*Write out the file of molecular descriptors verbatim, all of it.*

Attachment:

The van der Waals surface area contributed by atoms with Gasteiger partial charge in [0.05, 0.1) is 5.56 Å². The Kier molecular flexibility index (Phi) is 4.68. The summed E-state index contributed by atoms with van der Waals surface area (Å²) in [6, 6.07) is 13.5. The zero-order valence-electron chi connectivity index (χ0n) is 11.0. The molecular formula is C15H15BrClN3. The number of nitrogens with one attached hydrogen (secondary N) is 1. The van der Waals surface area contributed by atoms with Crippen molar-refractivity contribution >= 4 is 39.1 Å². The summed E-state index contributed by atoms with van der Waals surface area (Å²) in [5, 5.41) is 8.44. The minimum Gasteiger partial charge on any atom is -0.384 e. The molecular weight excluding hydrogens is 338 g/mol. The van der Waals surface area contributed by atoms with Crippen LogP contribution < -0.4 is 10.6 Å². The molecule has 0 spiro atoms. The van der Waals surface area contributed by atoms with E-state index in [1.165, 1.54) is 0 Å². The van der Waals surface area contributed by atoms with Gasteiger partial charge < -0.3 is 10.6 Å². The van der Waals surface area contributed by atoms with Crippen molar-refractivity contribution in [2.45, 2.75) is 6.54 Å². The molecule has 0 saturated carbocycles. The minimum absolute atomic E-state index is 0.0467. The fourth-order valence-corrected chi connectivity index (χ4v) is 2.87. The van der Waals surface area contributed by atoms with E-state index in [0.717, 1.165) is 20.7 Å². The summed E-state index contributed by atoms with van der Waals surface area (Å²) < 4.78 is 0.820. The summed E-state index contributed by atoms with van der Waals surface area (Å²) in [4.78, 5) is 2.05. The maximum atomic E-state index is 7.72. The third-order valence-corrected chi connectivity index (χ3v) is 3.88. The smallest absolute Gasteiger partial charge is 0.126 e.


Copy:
The van der Waals surface area contributed by atoms with Gasteiger partial charge in [0.05, 0.1) is 5.56 Å². The Kier molecular flexibility index (Phi) is 4.68. The summed E-state index contributed by atoms with van der Waals surface area (Å²) in [6, 6.07) is 13.5. The zero-order valence-electron chi connectivity index (χ0n) is 11.0. The molecular formula is C15H15BrClN3. The number of nitrogens with one attached hydrogen (secondary N) is 1. The van der Waals surface area contributed by atoms with Crippen molar-refractivity contribution >= 4 is 39.1 Å². The summed E-state index contributed by atoms with van der Waals surface area (Å²) in [5, 5.41) is 8.44. The minimum Gasteiger partial charge on any atom is -0.384 e. The molecular weight excluding hydrogens is 338 g/mol. The van der Waals surface area contributed by atoms with Crippen LogP contribution < -0.4 is 10.6 Å². The molecule has 0 spiro atoms. The van der Waals surface area contributed by atoms with E-state index in [1.165, 1.54) is 0 Å². The van der Waals surface area contributed by atoms with Gasteiger partial charge < -0.3 is 10.6 Å². The van der Waals surface area contributed by atoms with Crippen molar-refractivity contribution in [2.45, 2.75) is 6.54 Å². The molecule has 0 saturated carbocycles. The minimum absolute atomic E-state index is 0.0467. The fourth-order valence-corrected chi connectivity index (χ4v) is 2.87. The van der Waals surface area contributed by atoms with E-state index in [0.717, 1.165) is 20.7 Å². The summed E-state index contributed by atoms with van der Waals surface area (Å²) < 4.78 is 0.820. The summed E-state index contributed by atoms with van der Waals surface area (Å²) in [4.78, 5) is 2.05. The maximum atomic E-state index is 7.72. The third-order valence-corrected chi connectivity index (χ3v) is 3.88. The smallest absolute Gasteiger partial charge is 0.126 e.